Alan Daly


Alan Daly graduated in 2005.

Masters Thesis Title: Architectures for Public Key Cryptography

Abstract: As the volume of electronic communications continues to grow with the popularity of portable computing devices such as the third generation of mobile phones, palm-top PC’s and smart cards, data security is more important than ever before. The fundamental requirements of a secure communications network include data confidentiality, integrity, authentication, and non-repudiation. These functions are provided by public key cryptography, a concept first proposed by Diffie and Hellman in 1976. Soon after it’s inception, the RSA cryptosystem was invented, and has since been the most widely used public key cryptosystem. The underlying arithmetic operation in RSA, as well as other well known public key systems such as ElGamal, the digital signature algorithm and Diffie-Hellman key exchange, is modular exponentiation on integers which are typically 1024-bits or greater. A new branch of public key cryptography based on elliptic curves in finite fields was independently proposed by Miller and Koblitz in the mid-eighties. Elliptic Curve Cryptography (ECC) offers equivalent security to RSA with much shorter key sizes. It is estimated that a 160-bit ECC key provides equivalent security to a 1024-bit RSA key. The underlying elliptic curve point operations require modular multiplication, inversion, division and addition/subtraction.

This thesis investigates algorithms and architectures to efficiently implement the modular arithmetic required in public key cryptosystems. Montgomery’s algorithm is chosen to perform modular multiplication without the need for trial division, and modifications are made to the basic algorithm to improve its hardware implementation. Several multiplier architectures are proposed, taking into consideration the target FPGA (Field Programmable Gate Array) platform. A novel pipelined multiplexer-based design using carry-propagate adders is compared to radix-2 and radix-4 carry-save multipliers. These multipliers are then used to instantiate modular exponentiation architectures and construct a full RSA encryption co-processor implemented on a prototyping PCI card.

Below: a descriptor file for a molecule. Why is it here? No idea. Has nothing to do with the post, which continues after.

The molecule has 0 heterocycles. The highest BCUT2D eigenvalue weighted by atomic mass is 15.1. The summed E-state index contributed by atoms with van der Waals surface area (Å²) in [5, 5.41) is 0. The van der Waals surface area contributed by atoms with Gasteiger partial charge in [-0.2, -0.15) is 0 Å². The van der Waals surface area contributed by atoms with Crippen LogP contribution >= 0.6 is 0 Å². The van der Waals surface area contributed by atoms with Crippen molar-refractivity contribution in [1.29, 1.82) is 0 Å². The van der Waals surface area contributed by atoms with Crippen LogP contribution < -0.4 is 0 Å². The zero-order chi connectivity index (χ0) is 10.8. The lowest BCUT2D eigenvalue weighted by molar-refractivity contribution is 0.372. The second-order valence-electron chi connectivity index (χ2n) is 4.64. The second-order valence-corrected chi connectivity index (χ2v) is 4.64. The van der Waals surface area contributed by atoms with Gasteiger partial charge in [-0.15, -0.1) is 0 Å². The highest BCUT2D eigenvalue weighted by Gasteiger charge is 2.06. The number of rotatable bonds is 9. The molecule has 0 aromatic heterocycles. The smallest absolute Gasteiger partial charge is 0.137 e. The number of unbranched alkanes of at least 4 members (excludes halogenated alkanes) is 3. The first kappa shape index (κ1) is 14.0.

A thorough investigation of modular inversion methods is performed and two architectures based on the extended Euclidean algorithm are proposed. Both architectures perform the computation of all possible intermediate results at each clock cycle and the result is selected upon completion of full magnitude comparisons. This eliminates the magnitude comparisons from the critical paths of the designs. The second, novel architecture employs a carry-select method to halve the critical carry chain and thus avoid the carry-chain overflow routing problem which is found to cause significant delays in FPGA design. The first two known hardware implementations of Shantz’s modular division are proposed based on architectures similar to the modular inversion architectures already investigated. The operations of direct modular division, and division by modular inversion followed by multiplication are compared in terms of operation speed and chip area. Finally, two GF(p) arithmetic units are proposed and compared. The first can perform all ECC modular operations in affine or projective coordinates and includes a dedicated modular inversion function. The second arithmetic unit does not include a dedicated inversion function, and is therefore not suited to point operations in affine coordinates. However a dual mode functionality allows the arithmetic unit to be pipelined to implement both ECC and RSA cryptosystems. This is important as ECC begins to take over from RSA as the most commonly used public key cryptosystem, and devices will have to be capable of supporting both systems.



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Cryptography Research Group